Transportation Infrastructure Parity
The purpose of TIP is to serve as a central repository of ideas, research
and proposals to establish parity among the infrastructures of different
modes of transportation. Since rail has not been treated equally in
government policies nor funding, the philosophy of TIP is decidedly
(The views expressed on this page are my own and do not reflect
the views of those that have been the source of information for
this section of TrainWeb. -- Steve Grande)
$654. Billion: Expansion of the State of Maryland ports
$ 32.3 Billion: Highway Spending (Proposed for FY 2002)
$ 13.3 Billion: Aviation Spending (Proposed for FY 2002)
$ 13. Billion: Boston's "Big Dig"
$ 12. Billion: Proposed expansion of LA International Airport (1/20/01)
$ 6. Billion: Wilson Bridge project I-95
$ 3. Billion: Expansion to Dulles Airport
$ 1. Billion: Expansion of the Red River Waterway
$ 0.65 Billion: 3.5 mile Las Vegas Monorail (1/24/01)
$ 0.57 Billion: Amtrak's National System Funding (FY 2000)
Data brought to my attention courtesy of
Jim Norton, Merritt Mullen and Dave Pedersen
The United States government has been very active in supporting the
transporation infrastructure from almost the start of this nation. With
the exception of rail, the transportation infrastructure has been planned,
built and maintained by the government. This includes our highways, airways,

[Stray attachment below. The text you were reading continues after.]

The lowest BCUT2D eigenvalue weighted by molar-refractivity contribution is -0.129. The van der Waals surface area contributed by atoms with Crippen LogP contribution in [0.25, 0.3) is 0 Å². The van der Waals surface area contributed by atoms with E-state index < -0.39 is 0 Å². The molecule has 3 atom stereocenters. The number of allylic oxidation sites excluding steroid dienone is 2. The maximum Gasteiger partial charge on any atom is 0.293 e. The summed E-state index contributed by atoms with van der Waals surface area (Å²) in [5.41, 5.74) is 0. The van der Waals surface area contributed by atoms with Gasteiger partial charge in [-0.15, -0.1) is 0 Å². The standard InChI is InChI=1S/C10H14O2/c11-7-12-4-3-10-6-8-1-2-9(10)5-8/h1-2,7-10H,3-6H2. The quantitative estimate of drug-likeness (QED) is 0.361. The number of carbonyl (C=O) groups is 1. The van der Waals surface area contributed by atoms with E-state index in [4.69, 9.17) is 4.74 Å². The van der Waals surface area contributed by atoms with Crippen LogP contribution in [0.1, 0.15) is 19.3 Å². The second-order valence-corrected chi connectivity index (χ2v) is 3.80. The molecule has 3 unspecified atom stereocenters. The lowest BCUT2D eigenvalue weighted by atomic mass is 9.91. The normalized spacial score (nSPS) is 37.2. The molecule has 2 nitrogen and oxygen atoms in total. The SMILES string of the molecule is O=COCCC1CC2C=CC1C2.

and even waterways, but does not include the railways.
In every mode of passenger transportation, the government is the primary
provider of the infrastructure and the private sector is the primary
provider of the vehicles, except rail. Rail is the only mode of passenger
transportation in which these rolls are reversed. For rail, the private
sector provides the infrastructure and the government provides the passenger
vehicles, a system that is known as "Amtrak".
TIP contends that this reversal of rolls has been a major contributor
to the problems that have plagued the rail industy throughout its history
and is especially a cause of current problems in the rail industry. TIP
also contends that this reversal of rolls is the primary reason why this
nation does not have a modern, useful and financially feasible passenger
Note: This web page is a "work-in-progress".
Funding Authorized for Amtrak by Congress vs.
the Actual Funding Received by Amtrak from the Congress:
FY 1998: Authorized: $1,138,000,000 Actual: $ 582,000,000
FY 1999: Authorized: $1,058,000,000 Actual: $ 609,700,000
FY 2000: Authorized: $1,023,000,000 Actual: $ 571,000,000
FY 2001: Authorized: $ 989,000,000 Actual: $ 521,500,000
FY 2002: Authorized: $ 955,000,000 Actual: $ 521,500,000
Authorized Total: $5,163,000,000 Actual: $2,805,700,000
Amtrak has only received 54.34% of the amount
that Congress authorized for it from 1998 to 2002.
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